City of Cape Town to consult Bromwell Street evictees following supreme court judgment

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Shelters set up on a pavement in Woodstock, Cape Town.
Shelters set up on a pavement in Woodstock, Cape Town.
Gallo Images/Die Burger/Jaco Marais
  • The Supreme Court of Appeal ruled that the City of Cape Town municipality must provide emergency housing to people being evicted or displaced.
  • However, the City is not obligated to house the residents in a specific area. 
  • The judgment relates to residents who were evicted from a development in the Woodstock area.

The Supreme Court of Appeal (SCA) ruled that the City of Cape Town must provide emergency housing to people being evicted or displaced - but the City it is not obligated to house them in a specific area, but it should be as close as possible to where they used to live. 

This judgment relates to a long-standing case between the Woodstock Hub developers, the City of Cape Town and residents of erf 10626 in Cape Town's centrally-located Bromwell Street. 

The property was sold to the Woodstock Hub developers in 2016 by brothers Reza and Erefaan Syms, and eviction notices were served on the residents. 

The problem was that the residents could not afford to re-enter the rental market in or very close to where they had lived in the price range they had previously paid. This was between R300 to R2 000 a month at the time. 

The City of Cape Town was brought into the situation eventually, and it offered the residents temporary emergency housing in the dustbowl of Wolwerivier, about 30km outside the city, or in Philippi, an impoverished suburb outside the CBD.

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The residents objected and said they needed to remain in their familiar Woodstock and Salt River areas for the sake of schools, doctors, friends, and family circles. 

They were also annoyed by being pushed out of the city, which was what had happened to generations of black residents during apartheid. 

They argued that their emergency accommodation should be in the same area they used to live in, given that they could see a lot of vacant land which could be used. 

However, the municipality said the land was either unsuitable or something else was already planned for the sites, and the extremely high rates and costs at those sites would eat into the housing budget. The City also said it had many complex housing projects already in motion, with beneficiaries lined up.

When the residents heard that the City was going to overhaul its housing policy to dismantle apartheid-era planning, and use well-located sites for transitional housing and social housing, the group pointed out that they should have been included in those projects.

The City argued that these projects were also already spoken for, and if they let them have the units instead, it would be unfair to people already waiting for one.

The City pointed out that emergency accommodation was meant to be temporary, and the social housing units were intended for permanent recipients.

When the group took the matter to the Western Cape High Court, it was ruled that they should indeed get accommodation close to where they lived and that the City of Cape Town had acted unconstitutionally by saying no.

Bromwell Street residents who are facing eviction
Bromwell Street residents want the court to order the City to provide emergency accommodation. They are pictured during a previous protest.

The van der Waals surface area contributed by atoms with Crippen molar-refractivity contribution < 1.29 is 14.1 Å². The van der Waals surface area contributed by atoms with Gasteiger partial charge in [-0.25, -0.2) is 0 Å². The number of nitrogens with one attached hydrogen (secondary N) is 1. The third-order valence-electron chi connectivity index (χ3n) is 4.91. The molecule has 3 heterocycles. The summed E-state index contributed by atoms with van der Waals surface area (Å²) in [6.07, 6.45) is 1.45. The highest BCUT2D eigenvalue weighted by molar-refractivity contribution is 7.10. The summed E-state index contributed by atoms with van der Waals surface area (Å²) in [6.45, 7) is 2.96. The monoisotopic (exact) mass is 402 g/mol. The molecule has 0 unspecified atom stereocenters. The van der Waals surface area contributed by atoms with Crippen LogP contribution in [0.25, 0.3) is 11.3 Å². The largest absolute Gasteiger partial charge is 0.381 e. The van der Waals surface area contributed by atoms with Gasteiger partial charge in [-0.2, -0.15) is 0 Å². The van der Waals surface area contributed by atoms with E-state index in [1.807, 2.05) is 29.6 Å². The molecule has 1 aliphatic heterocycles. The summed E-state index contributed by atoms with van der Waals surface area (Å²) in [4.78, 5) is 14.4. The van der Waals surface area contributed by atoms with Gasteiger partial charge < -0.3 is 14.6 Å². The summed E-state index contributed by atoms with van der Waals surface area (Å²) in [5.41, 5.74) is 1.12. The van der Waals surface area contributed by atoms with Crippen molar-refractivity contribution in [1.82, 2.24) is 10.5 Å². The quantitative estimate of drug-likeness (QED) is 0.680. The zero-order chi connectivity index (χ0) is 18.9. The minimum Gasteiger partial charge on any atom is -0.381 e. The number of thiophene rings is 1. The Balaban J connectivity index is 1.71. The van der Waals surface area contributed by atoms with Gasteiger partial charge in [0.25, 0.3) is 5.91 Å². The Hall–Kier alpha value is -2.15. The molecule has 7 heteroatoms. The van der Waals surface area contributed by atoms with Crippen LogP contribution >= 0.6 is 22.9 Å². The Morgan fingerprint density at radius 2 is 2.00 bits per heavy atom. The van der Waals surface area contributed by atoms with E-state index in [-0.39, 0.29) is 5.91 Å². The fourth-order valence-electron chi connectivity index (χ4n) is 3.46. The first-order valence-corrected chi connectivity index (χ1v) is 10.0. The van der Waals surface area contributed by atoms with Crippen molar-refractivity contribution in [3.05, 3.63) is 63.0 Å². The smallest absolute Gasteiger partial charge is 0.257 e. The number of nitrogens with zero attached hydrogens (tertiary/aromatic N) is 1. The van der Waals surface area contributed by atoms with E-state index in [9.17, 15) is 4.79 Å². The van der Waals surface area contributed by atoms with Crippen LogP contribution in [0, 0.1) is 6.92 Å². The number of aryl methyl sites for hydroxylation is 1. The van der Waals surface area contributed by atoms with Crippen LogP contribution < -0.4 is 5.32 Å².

GroundUp Ashraf Hendricks/GroundUp

However, on appeal, the SCA ruled that the City had not acted in an unconstitutional way, but said it should provide the emergency accommodation as close as possible to the affected Bromwell Street residents. 

However, this does not have to be at a specific place. 

"The Constitution does not guarantee a person a right to housing at government expense at the locality of his or her choice," the judgment read.

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The date on which the occupiers must vacate the property was extended to 30 June 2023.

Residents, represented by Ndifuna Ukwazi Law Centre, had repeatedly argued that the way in which the City provided emergency accommodation in far-flung, under-resourced and under-serviced areas compounded the vulnerability of the poorest and perpetuated spatial apartheid.

In a statement, Disha Govender, head of the Ndifuna Ukwazi Law Centre and attorney for the Bromwell families, said: "The implementation of the City’s emergency housing programme continues to displace poor black (African, coloured and Indian) people from well-located areas like Woodstock, Salt River and the inner-city to relocation camps where people languish in poverty, and in unfamiliar and sometimes dangerous conditions. 

"It replicates spatial apartheid and in the specific context of the state’s failure to provide affordable housing, check exorbitant rentals and properly plan for people facing evictions into homelessness, this is plainly unjust and retrogressive of the rights to housing and equitable access to land."

The City responded to the judgment by saying that due to a scarcity of land and prohibitive costs, it had a policy of delivering affordable social rental housing on the limited municipal-owned land available to it for housing within central Cape Town. 

"This land is not earmarked for temporary emergency housing as the applicants demanded. 

"The City will now determine the number of occupants remaining at Bromwell Street, including their socio-economic conditions, before further engagements on alternative emergency accommodation."

The City's appeal was upheld.

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